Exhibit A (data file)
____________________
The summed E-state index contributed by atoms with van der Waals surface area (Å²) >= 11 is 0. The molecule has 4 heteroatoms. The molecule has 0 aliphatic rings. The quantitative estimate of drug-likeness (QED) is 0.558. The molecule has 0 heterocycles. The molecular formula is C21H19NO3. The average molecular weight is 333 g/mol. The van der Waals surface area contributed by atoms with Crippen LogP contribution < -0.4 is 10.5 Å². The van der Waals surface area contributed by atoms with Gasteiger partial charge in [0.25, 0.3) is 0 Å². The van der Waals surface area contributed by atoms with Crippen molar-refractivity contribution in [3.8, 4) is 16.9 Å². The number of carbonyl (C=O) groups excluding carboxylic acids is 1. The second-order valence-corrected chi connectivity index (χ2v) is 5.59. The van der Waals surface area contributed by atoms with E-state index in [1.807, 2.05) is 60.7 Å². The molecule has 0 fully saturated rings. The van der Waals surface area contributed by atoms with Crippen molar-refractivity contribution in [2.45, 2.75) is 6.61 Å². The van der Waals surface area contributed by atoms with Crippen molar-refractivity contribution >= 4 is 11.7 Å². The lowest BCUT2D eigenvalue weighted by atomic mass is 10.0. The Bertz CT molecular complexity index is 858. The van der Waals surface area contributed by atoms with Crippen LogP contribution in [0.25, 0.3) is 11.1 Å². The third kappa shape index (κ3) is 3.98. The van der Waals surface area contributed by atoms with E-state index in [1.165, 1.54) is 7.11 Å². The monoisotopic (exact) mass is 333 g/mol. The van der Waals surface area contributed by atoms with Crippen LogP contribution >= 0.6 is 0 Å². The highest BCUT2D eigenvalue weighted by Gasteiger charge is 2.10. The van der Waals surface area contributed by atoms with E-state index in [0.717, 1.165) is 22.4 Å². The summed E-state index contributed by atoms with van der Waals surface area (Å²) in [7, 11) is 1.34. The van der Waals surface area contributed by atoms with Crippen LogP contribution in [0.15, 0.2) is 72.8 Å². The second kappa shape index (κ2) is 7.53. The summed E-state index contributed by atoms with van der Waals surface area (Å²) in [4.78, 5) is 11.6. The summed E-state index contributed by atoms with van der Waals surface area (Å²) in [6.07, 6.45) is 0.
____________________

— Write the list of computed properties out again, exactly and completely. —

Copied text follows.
The summed E-state index contributed by atoms with van der Waals surface area (Å²) >= 11 is 0. The molecule has 4 heteroatoms. The molecule has 0 aliphatic rings. The quantitative estimate of drug-likeness (QED) is 0.558. The molecule has 0 heterocycles. The molecular formula is C21H19NO3. The average molecular weight is 333 g/mol. The van der Waals surface area contributed by atoms with Crippen LogP contribution < -0.4 is 10.5 Å². The van der Waals surface area contributed by atoms with Gasteiger partial charge in [0.25, 0.3) is 0 Å². The van der Waals surface area contributed by atoms with Crippen molar-refractivity contribution in [3.8, 4) is 16.9 Å². The number of carbonyl (C=O) groups excluding carboxylic acids is 1. The second-order valence-corrected chi connectivity index (χ2v) is 5.59. The van der Waals surface area contributed by atoms with E-state index in [1.807, 2.05) is 60.7 Å². The molecule has 0 fully saturated rings. The van der Waals surface area contributed by atoms with Crippen molar-refractivity contribution in [2.45, 2.75) is 6.61 Å². The van der Waals surface area contributed by atoms with Crippen molar-refractivity contribution >= 4 is 11.7 Å². The lowest BCUT2D eigenvalue weighted by atomic mass is 10.0. The Bertz CT molecular complexity index is 858. The van der Waals surface area contributed by atoms with Crippen LogP contribution in [0.25, 0.3) is 11.1 Å². The third kappa shape index (κ3) is 3.98. The van der Waals surface area contributed by atoms with E-state index in [1.165, 1.54) is 7.11 Å². The monoisotopic (exact) mass is 333 g/mol. The van der Waals surface area contributed by atoms with Crippen LogP contribution >= 0.6 is 0 Å². The highest BCUT2D eigenvalue weighted by Gasteiger charge is 2.10. The van der Waals surface area contributed by atoms with E-state index in [0.717, 1.165) is 22.4 Å². The summed E-state index contributed by atoms with van der Waals surface area (Å²) in [7, 11) is 1.34. The van der Waals surface area contributed by atoms with Crippen LogP contribution in [0.15, 0.2) is 72.8 Å². The second kappa shape index (κ2) is 7.53. The summed E-state index contributed by atoms with van der Waals surface area (Å²) in [4.78, 5) is 11.6. The summed E-state index contributed by atoms with van der Waals surface area (Å²) in [6.07, 6.45) is 0.